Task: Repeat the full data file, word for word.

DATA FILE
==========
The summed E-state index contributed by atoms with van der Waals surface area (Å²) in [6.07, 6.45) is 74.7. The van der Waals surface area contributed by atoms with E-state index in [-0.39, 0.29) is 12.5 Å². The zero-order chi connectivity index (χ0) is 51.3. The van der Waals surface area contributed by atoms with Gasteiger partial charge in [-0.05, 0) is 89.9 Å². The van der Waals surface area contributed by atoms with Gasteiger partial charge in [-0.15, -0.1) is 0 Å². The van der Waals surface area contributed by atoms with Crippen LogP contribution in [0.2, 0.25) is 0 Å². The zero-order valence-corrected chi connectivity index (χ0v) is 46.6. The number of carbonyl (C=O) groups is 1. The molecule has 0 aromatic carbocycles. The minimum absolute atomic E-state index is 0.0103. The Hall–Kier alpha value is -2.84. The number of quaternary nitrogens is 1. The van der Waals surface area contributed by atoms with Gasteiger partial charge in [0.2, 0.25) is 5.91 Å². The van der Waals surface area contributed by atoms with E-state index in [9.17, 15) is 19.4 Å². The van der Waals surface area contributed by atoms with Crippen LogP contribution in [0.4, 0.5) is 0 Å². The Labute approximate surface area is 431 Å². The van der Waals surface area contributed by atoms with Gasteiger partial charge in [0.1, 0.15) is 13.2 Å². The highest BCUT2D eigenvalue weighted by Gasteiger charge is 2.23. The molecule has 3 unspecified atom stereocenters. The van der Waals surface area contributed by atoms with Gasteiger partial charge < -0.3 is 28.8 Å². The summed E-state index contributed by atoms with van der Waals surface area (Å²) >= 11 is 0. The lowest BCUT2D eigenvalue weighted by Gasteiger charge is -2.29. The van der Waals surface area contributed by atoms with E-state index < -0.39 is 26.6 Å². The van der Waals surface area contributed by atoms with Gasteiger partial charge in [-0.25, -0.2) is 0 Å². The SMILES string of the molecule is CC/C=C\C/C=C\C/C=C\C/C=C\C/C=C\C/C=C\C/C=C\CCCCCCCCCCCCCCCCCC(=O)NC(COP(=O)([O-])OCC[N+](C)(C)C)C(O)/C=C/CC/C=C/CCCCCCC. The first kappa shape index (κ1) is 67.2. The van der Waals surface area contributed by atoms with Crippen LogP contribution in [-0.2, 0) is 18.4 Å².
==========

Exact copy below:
The summed E-state index contributed by atoms with van der Waals surface area (Å²) in [6.07, 6.45) is 74.7. The van der Waals surface area contributed by atoms with E-state index in [-0.39, 0.29) is 12.5 Å². The zero-order chi connectivity index (χ0) is 51.3. The van der Waals surface area contributed by atoms with Gasteiger partial charge in [-0.05, 0) is 89.9 Å². The van der Waals surface area contributed by atoms with Gasteiger partial charge in [-0.15, -0.1) is 0 Å². The van der Waals surface area contributed by atoms with Crippen LogP contribution in [0.2, 0.25) is 0 Å². The zero-order valence-corrected chi connectivity index (χ0v) is 46.6. The number of carbonyl (C=O) groups is 1. The molecule has 0 aromatic carbocycles. The minimum absolute atomic E-state index is 0.0103. The Hall–Kier alpha value is -2.84. The number of quaternary nitrogens is 1. The van der Waals surface area contributed by atoms with Gasteiger partial charge in [0.2, 0.25) is 5.91 Å². The van der Waals surface area contributed by atoms with E-state index in [9.17, 15) is 19.4 Å². The van der Waals surface area contributed by atoms with Crippen LogP contribution in [0.4, 0.5) is 0 Å². The Labute approximate surface area is 431 Å². The van der Waals surface area contributed by atoms with Gasteiger partial charge in [0.1, 0.15) is 13.2 Å². The highest BCUT2D eigenvalue weighted by Gasteiger charge is 2.23. The molecule has 3 unspecified atom stereocenters. The van der Waals surface area contributed by atoms with Gasteiger partial charge < -0.3 is 28.8 Å². The summed E-state index contributed by atoms with van der Waals surface area (Å²) >= 11 is 0. The lowest BCUT2D eigenvalue weighted by Gasteiger charge is -2.29. The van der Waals surface area contributed by atoms with E-state index < -0.39 is 26.6 Å². The van der Waals surface area contributed by atoms with Gasteiger partial charge in [-0.25, -0.2) is 0 Å². The SMILES string of the molecule is CC/C=C\C/C=C\C/C=C\C/C=C\C/C=C\C/C=C\C/C=C\CCCCCCCCCCCCCCCCCC(=O)NC(COP(=O)([O-])OCC[N+](C)(C)C)C(O)/C=C/CC/C=C/CCCCCCC. The first kappa shape index (κ1) is 67.2. The van der Waals surface area contributed by atoms with Crippen LogP contribution in [-0.2, 0) is 18.4 Å².